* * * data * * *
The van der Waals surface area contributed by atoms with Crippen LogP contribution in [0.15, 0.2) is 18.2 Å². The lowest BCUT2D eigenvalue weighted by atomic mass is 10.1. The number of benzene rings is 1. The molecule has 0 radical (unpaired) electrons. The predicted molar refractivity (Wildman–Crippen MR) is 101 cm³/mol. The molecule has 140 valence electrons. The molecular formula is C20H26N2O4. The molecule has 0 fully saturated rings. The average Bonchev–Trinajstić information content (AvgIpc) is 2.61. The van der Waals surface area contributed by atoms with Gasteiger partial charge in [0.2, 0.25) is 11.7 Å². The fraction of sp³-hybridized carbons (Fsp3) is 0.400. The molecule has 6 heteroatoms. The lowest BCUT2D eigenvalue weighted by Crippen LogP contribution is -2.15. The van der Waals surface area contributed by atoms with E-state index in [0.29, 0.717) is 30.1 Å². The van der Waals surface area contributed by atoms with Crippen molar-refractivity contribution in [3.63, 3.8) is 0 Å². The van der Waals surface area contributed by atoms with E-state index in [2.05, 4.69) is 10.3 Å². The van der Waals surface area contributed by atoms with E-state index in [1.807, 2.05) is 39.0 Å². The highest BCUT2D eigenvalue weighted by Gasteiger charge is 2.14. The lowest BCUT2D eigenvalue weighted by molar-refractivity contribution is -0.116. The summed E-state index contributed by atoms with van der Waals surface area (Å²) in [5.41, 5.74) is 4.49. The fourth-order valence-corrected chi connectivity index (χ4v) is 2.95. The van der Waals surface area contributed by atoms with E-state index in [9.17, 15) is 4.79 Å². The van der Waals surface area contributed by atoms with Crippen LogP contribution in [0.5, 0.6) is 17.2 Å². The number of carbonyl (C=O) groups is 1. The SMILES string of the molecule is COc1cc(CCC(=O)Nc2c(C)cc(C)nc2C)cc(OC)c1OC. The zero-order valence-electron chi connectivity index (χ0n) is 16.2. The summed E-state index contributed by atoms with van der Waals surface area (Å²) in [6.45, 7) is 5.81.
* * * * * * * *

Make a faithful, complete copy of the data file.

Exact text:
The van der Waals surface area contributed by atoms with Crippen LogP contribution in [0.15, 0.2) is 18.2 Å². The lowest BCUT2D eigenvalue weighted by atomic mass is 10.1. The number of benzene rings is 1. The molecule has 0 radical (unpaired) electrons. The predicted molar refractivity (Wildman–Crippen MR) is 101 cm³/mol. The molecule has 140 valence electrons. The molecular formula is C20H26N2O4. The molecule has 0 fully saturated rings. The average Bonchev–Trinajstić information content (AvgIpc) is 2.61. The van der Waals surface area contributed by atoms with Gasteiger partial charge in [0.2, 0.25) is 11.7 Å². The fraction of sp³-hybridized carbons (Fsp3) is 0.400. The molecule has 6 heteroatoms. The lowest BCUT2D eigenvalue weighted by Crippen LogP contribution is -2.15. The van der Waals surface area contributed by atoms with E-state index in [0.29, 0.717) is 30.1 Å². The van der Waals surface area contributed by atoms with Crippen molar-refractivity contribution in [3.63, 3.8) is 0 Å². The van der Waals surface area contributed by atoms with E-state index in [2.05, 4.69) is 10.3 Å². The van der Waals surface area contributed by atoms with E-state index in [1.807, 2.05) is 39.0 Å². The highest BCUT2D eigenvalue weighted by Gasteiger charge is 2.14. The lowest BCUT2D eigenvalue weighted by molar-refractivity contribution is -0.116. The summed E-state index contributed by atoms with van der Waals surface area (Å²) in [5.41, 5.74) is 4.49. The fourth-order valence-corrected chi connectivity index (χ4v) is 2.95. The van der Waals surface area contributed by atoms with E-state index in [9.17, 15) is 4.79 Å². The van der Waals surface area contributed by atoms with Crippen LogP contribution in [0.5, 0.6) is 17.2 Å². The number of carbonyl (C=O) groups is 1. The SMILES string of the molecule is COc1cc(CCC(=O)Nc2c(C)cc(C)nc2C)cc(OC)c1OC. The zero-order valence-electron chi connectivity index (χ0n) is 16.2. The summed E-state index contributed by atoms with van der Waals surface area (Å²) in [6.45, 7) is 5.81.